Formation of the dolichol oligosaccharide precursor is essential for the production of asparagine- (N-) linked oligosaccharides (N-glycans) in eukaryotic cells. The first step in precursor biosynthesis requires the enzyme UDP-GlcNAc: dolichol phosphate N-acetylglucosamine-1-phosphate transferase (GPT). Without GPT activity, subsequent steps necessary in constructing the oligosaccharide precursor cannot occur. Inhibition of this biosynthetic step using tunicamycin, a GlcNAc analog, produces a deficiency in N-glycosylation in cell lines and embryonic lethality during preimplantation development in vitro, suggesting that Nglycan formation is essential in early embryogenesis. In exploring structure—function relationships among N-glycans, and since tunicamycin has various reported biochemical activities; we have generated a germline deletion in the mouse GPT gene. GPT mutant embryos were analyzed and the phenotypes obtained were compared with previous studies using tunicamycin. We find that embryos homozygous for a deletion in the GPT gene complete preimplantation development and also implant in the uterine epithelium, but die shortly thereafter between days 4–5 postfertilization with cell degeneration apparent among both embryonic and extraembryonic cell types. Of cells derived from these early embryos, neither trophoblast nor embryonic endodermal lineages are able to survive in culture in vitro. These results indicate that GPT function is essential in early embryogenesis and suggest that N-glycosylation is needed for the viability of cells comprising the peri-implantation stage embryo. Key words Key words mouse GPT gene peri-implantation embryogenesis © 1999 Oxford University Press « Previous | Next Article » Table of Contents This Article Glycobiology (1999) 9 (11): 1263-1271. » Abstract Free Full Text (HTML) Free Full Text (PDF) Free Classifications Article Services Article metrics Alert me when cited Alert me if corrected Find similar articles Similar articles in Web of Science Similar articles in PubMed Add to my archive Download citation Request Permissions Disclaimer Citing Articles Load citing article information Citing articles via CrossRef Citing articles via Scopus Citing articles via Web of Science Citing articles via Google Scholar Google Scholar Articles by Marek, K. W. Articles by Marth, J. D. Search for related content PubMed PubMed citation Articles by Marek, K. W. Articles by Vijay, I. K. Articles by Marth, J. D. Related Content Load related web page information Share Email this article CiteULike Delicious Facebook Google+ Mendeley Twitter What's this? Search this journal: Advanced » Current Issue November 2015 25 (11) Alert me to new issues The Journal Submit now! About this journal Rights & Permissions Manuscript submission & review Dispatch date of the next issue This journal is a member of the Committee on Publication Ethics (COPE) We are mobile – find out more Journals Career Network Glycoscience resources Consortium for Functional Glycomics The Official Journal of The Society for Glycobiology Impact factor: 3.147 5-Yr impact factor: 3.212 Editor-in-Chief Robert S. Haltiwanger View full editorial board For Authors Instructions to authors Self-archiving policy Online submission Open access options for authors - visit Oxford Open This journal enables compliance with the NIH Public Access Policy Alerting Services Email table of contents Email Advance Access CiteTrack XML RSS feed Corporate Services Advertising sales Classified Advertising Reprints Supplements var taxonomies = ("SCI01000"); Most Most Read Protein glycosylation: nature, distribution, enzymatic formation, and disease implications of glycopeptide bonds A "Glyconutrient Sham" Formation of the glycan chains in the synthesis of bacterial peptidoglycan Fucose: biosynthesis and biological function in mammals Optimal and consistent protein glycosylation in mammalian cell culture » View all Most Read articles Most Cited Biological roles of oligosaccharides: all of the theories are correct Prediction, conservation analysis, and structural characterization of mammalian mucin-type O-glycosylation sites An evolving view of the eukaryotic oligosaccharyltransferase Evolutionary considerations in relating oligosaccharide diversity to biological function Glycosidases of the asparagine-linked oligosaccharide processing pathway » View all Most Cited articles Disclaimer: Please note that abstracts for content published before 1996 were created through digital scanning and may therefore not exactly replicate the text of the original print issues. All efforts have been made to ensure accuracy, but the Publisher will not be held responsible for any remaining inaccuracies. If you require any further clarification, please contact our Customer Services Department. Online ISSN 1460-2423 - Print ISSN 0959-6658 Copyright © 2015 Oxford University Press Oxford Journals Oxford University Press Site Map Privacy Policy Cookie Policy Legal Notices Frequently Asked Questions Other Oxford University Press sites: Oxford University Press Oxford Journals China Oxford Journals Japan Academic & Professional books Children's & Schools Books Dictionaries & Reference Dictionary of National Biography Digital Reference English Language Teaching Higher Education Textbooks International Education Unit Law Medicine Music Online Products & Publishing Oxford Bibliographies Online Oxford Dictionaries Online Oxford English Dictionary Oxford Language Dictionaries Online Oxford Scholarship Online Reference Rights and Permissions Resources for Retailers & Wholesalers Resources for the Healthcare Industry Very Short Introductions World's Classics function fnc_onDomLoaded() { var query_context = getQueryContext(); PF_initOIUnderbar(query_context,":QS:default","","JRN"); PF_insertOIUnderbar(0); }; if (window.addEventListener) { window.addEventListener('load', fnc_onDomLoaded, false); } else if (window.attachEvent) { window.attachEvent('onload', fnc_onDomLoaded); } var gaJsHost = (("https:" == document.location.protocol) ? "https://ssl." : "http://www."); document.write(unescape("%3Cscript src='" + gaJsHost + "google-analytics.com/ga.js' type='text/javascript'%3E%3C/script%3E")); try { var pageTracker = _gat._getTracker("UA-189672-16"); pageTracker._setDomainName(".oxfordjournals.org"); pageTracker._trackPageview(); } catch(err) {}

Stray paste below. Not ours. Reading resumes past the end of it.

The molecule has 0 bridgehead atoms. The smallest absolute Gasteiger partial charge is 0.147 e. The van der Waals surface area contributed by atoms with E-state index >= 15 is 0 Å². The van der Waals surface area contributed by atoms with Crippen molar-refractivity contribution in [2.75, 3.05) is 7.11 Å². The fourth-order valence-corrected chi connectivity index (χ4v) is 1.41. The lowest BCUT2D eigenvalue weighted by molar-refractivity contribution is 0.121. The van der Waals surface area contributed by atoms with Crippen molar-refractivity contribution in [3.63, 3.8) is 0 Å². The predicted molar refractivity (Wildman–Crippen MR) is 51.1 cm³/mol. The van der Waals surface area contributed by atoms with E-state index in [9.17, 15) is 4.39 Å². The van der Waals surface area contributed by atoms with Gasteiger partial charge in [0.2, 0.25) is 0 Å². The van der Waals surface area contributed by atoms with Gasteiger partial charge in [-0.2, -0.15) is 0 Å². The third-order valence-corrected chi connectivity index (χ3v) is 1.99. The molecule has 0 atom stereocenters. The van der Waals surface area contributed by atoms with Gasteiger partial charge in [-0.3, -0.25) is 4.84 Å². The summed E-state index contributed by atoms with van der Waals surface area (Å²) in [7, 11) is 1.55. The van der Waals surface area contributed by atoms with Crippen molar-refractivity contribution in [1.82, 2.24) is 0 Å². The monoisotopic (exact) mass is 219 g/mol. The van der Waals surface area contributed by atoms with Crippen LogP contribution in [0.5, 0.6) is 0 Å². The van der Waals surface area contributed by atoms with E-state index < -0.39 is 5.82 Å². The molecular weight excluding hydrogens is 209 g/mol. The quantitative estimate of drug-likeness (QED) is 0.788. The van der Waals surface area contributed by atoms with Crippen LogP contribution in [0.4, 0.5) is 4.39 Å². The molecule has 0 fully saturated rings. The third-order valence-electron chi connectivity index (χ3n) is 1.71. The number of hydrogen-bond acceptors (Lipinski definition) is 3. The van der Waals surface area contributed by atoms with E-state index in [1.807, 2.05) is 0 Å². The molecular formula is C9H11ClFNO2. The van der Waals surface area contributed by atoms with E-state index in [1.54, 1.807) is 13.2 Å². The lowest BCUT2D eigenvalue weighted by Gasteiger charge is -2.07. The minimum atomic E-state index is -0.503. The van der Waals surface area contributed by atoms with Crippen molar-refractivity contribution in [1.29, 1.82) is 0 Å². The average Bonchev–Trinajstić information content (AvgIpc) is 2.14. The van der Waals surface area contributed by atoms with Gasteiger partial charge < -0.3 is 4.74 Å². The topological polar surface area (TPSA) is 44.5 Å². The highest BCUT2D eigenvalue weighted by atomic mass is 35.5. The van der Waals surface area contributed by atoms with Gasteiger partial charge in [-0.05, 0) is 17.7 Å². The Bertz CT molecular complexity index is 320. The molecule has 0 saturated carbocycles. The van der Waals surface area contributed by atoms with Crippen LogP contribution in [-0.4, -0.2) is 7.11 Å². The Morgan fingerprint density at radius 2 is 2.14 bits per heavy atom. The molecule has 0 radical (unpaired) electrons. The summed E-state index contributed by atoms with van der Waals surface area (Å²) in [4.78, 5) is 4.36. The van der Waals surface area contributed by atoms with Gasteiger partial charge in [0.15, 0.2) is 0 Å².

Journal

GlycobiologyOxford University Press

Published: Nov 1, 1999